The world’s oldest person, a 116-year-old Japanese woman, Ms. Misao Okawa, recently shared with the media her secret to a long life: “Eat and sleep and you will live a long time.
This advice is certainly appealing to sushi lovers (Ms. Okawa’s favorite meal!) and those who desire the return of “naptime” in school and the workplace.
While the benefits of sleep were discussed in detail in a previous article on Bridging the Gap, the first half of Ms. Okawa’s claim has yet to be unpacked. Is there a remarkable, perhaps, “secret ingredient” to longevity? How does our nutrition affect our ability to succeed in our daily lives? And does one particular diet possess a significant advantage over another? Medical school curriculums do not regularly require courses in nutrition, but neuroscience research details the effects of various diets on both disease outcomes and health states, providing support for the critical role of nutrition on an individual’s wellbeing.
The idea that Ms. Okawa’s favorite meal, sushi, may contribute to her longevity can be considered in the context of the high omega-3 fatty acid content on the fish found in many sushi rolls. Unfortunately, at this point many of the epidemiologic studies focusing on the impact of a high intake of omega-3 fatty acids on age-related cognitive decline have been inconclusive. One group in the Netherlands investigated the relationship between the polyunsaturated fatty acids found in fish oil supplements and the cognitive performance of individuals at the age of 65 and older, finding no overall effect after 26 weeks of fish oil supplementation on cognitive performance. There are obvious limitations to this study, however — for one, 26 weeks may not be enough for a noticeable effect to take place, but it is possible that omega-3 fatty acids are not the key component of sushi responsible for long life. Thus, the consumption of “a lot of sushi” and its potential relationship to longevity is not yet completely understood and requires further study.
A large volume of nutrition studies focus on the relationship between diet (as a whole) and cognition, which is defined as conscious mental activities, such as thinking, understanding and remembering. Specifically, a study at the University of Illinois identified a positive relationship between a healthy dietary pattern (versus a traditional dietary pattern) in middle life and cognitive functioning, independent of other health behavior factors. The healthy dietary pattern was correlated with limited calorie consumption and a diet full of fruit, whole grains, fresh dairy products, vegetables, nuts and fish, while the traditional dietary pattern was associated with vegetables, vegetable fat, meat and poultry, many of which carry a higher caloric load. A specific, positive association between the healthy dietary pattern and performance on a test of verbal memory and global cognitive function was found by the investigators of this study.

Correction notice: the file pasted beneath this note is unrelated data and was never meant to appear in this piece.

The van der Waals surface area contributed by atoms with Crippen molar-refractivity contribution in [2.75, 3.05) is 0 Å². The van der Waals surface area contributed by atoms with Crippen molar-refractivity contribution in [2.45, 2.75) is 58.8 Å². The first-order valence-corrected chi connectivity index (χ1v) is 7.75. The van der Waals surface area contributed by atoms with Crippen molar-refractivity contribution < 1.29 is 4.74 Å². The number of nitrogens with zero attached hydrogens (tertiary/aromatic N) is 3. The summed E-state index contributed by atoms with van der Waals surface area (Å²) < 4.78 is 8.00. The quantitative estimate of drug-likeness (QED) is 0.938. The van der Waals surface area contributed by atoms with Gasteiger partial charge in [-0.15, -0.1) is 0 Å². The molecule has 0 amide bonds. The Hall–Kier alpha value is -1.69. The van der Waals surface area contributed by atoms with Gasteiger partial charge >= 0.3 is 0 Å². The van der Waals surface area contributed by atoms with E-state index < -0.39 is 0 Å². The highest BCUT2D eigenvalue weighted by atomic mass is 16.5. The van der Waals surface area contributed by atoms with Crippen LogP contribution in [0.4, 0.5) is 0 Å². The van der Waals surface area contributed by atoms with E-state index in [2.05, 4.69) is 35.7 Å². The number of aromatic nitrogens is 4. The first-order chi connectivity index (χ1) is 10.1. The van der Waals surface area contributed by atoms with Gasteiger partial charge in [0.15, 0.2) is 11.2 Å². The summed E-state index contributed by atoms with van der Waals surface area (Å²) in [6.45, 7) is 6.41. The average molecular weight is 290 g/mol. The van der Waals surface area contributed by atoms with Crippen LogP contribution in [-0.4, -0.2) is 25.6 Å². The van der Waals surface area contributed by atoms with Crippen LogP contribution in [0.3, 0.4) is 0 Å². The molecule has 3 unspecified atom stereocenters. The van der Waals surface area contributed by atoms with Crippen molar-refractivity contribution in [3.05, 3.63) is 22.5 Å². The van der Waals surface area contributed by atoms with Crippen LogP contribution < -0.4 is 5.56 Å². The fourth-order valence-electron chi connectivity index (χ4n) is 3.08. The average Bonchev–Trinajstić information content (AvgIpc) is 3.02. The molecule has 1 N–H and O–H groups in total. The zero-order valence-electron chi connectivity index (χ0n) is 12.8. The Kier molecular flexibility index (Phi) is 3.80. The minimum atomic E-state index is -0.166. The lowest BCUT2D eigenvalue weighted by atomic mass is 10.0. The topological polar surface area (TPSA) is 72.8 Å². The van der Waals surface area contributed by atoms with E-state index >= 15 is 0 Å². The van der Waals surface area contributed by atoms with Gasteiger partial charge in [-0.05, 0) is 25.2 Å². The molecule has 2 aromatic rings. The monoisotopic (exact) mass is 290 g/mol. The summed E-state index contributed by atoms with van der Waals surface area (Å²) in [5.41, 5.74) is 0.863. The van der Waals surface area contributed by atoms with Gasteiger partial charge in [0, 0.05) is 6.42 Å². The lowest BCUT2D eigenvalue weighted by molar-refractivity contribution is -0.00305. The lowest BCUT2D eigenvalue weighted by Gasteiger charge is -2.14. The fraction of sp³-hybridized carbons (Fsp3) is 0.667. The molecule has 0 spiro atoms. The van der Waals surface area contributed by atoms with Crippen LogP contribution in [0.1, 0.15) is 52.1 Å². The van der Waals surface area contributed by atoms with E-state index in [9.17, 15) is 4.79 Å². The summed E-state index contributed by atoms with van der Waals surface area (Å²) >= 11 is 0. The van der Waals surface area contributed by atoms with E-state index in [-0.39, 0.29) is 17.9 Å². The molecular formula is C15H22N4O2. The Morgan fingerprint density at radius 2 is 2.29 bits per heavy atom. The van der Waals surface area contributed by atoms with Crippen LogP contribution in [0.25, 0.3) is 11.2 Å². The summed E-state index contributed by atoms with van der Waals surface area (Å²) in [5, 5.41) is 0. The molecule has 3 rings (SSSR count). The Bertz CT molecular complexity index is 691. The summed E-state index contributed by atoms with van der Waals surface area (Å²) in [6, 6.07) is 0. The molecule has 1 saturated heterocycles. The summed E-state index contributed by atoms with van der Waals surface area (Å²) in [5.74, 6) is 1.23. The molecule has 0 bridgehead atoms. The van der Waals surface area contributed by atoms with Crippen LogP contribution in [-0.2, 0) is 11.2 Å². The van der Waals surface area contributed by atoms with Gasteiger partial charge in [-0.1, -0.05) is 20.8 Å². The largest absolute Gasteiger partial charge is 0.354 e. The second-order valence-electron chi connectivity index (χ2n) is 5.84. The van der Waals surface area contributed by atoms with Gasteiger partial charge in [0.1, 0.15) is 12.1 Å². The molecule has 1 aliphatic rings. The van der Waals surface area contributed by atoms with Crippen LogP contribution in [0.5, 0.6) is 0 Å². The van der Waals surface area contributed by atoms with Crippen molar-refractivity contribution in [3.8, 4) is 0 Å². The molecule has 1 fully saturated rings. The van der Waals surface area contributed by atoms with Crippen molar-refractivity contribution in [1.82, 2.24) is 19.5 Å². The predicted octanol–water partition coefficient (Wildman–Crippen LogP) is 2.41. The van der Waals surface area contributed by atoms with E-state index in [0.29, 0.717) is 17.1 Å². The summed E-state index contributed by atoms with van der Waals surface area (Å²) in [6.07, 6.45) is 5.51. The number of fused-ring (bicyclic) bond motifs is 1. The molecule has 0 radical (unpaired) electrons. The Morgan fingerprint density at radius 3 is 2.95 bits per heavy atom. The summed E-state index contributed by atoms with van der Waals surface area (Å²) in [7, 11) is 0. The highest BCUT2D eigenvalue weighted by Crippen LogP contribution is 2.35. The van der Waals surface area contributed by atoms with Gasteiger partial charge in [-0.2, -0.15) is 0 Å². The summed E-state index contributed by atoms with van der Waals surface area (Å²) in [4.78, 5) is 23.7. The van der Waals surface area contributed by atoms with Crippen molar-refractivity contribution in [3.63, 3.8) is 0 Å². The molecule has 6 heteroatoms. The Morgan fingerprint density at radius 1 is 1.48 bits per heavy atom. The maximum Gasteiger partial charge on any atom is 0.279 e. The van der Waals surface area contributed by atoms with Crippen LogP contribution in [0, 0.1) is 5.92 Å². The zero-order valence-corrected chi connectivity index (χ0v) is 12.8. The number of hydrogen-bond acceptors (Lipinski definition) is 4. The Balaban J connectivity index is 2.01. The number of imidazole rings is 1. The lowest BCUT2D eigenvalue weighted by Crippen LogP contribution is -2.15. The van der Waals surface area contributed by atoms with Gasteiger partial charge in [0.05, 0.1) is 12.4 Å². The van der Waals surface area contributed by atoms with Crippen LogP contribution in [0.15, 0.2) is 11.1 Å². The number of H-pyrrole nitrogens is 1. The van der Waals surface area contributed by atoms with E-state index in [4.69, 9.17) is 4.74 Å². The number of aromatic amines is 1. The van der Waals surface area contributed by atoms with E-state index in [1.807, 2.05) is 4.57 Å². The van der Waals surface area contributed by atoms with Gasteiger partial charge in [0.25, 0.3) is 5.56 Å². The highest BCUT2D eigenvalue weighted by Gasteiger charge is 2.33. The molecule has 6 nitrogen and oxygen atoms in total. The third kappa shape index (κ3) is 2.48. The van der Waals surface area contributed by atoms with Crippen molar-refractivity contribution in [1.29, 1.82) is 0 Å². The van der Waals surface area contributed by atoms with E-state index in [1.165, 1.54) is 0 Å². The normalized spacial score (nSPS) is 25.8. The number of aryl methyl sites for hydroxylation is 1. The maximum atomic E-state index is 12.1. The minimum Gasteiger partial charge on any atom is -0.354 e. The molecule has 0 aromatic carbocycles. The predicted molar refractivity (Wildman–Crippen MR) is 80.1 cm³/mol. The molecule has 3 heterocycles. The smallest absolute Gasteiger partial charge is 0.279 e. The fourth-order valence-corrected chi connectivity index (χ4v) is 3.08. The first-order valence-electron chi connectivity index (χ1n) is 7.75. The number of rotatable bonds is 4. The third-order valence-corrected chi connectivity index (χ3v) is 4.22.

Many people choose to “eat healthy” not only to improve their ability to succeed in everyday life, but also because of a possible protective effect from degenerative diseases during the later stages of adulthood. A variety of theories exist to explain susceptibility to Alzheimer’s disease, for example, and some groups have even attempted to generate comprehensive models of interactions involved with the development of the disease. The contribution of nutrition and diet studies to Alzheimer’s have been extensive, and include the work of a scientist at Case Western University whose conclusions recommend the reduction of total fat, decreased consumption of fat and fat meat, and an increased consumption of fruits and vegetables. Thus, in addition to improving cognitive performance in midlife, a diet that includes fruits and vegetables could also be protective towards Alzheimer’s disease.
Although it may or may not be true that eating a lot of sushi can increase the length of one’s life, many studies have found that nutrition can contribute to one’s ability to tackle cognitive processing tasks and may even have a protective effect for degenerative diseases. The medical school first-year curriculum briefly looks at nutrition in the context of biochemistry, but perhaps it would also be constructive for students to be more educated in how the nutritive values of different foods and diets contribute to varying disease states and cognitive ability. While there certainly exist structural barriers to patients implementing a physician’s advice on diet, being equipped with the knowledge of the current research in the field of nutrition provides physicians with greater power to educate patients on dietary recommendations.
Bridging the Gap focuses on the relationship between basic research and medicine to develop an appreciation for the science that underlies the foundations of modern medicine.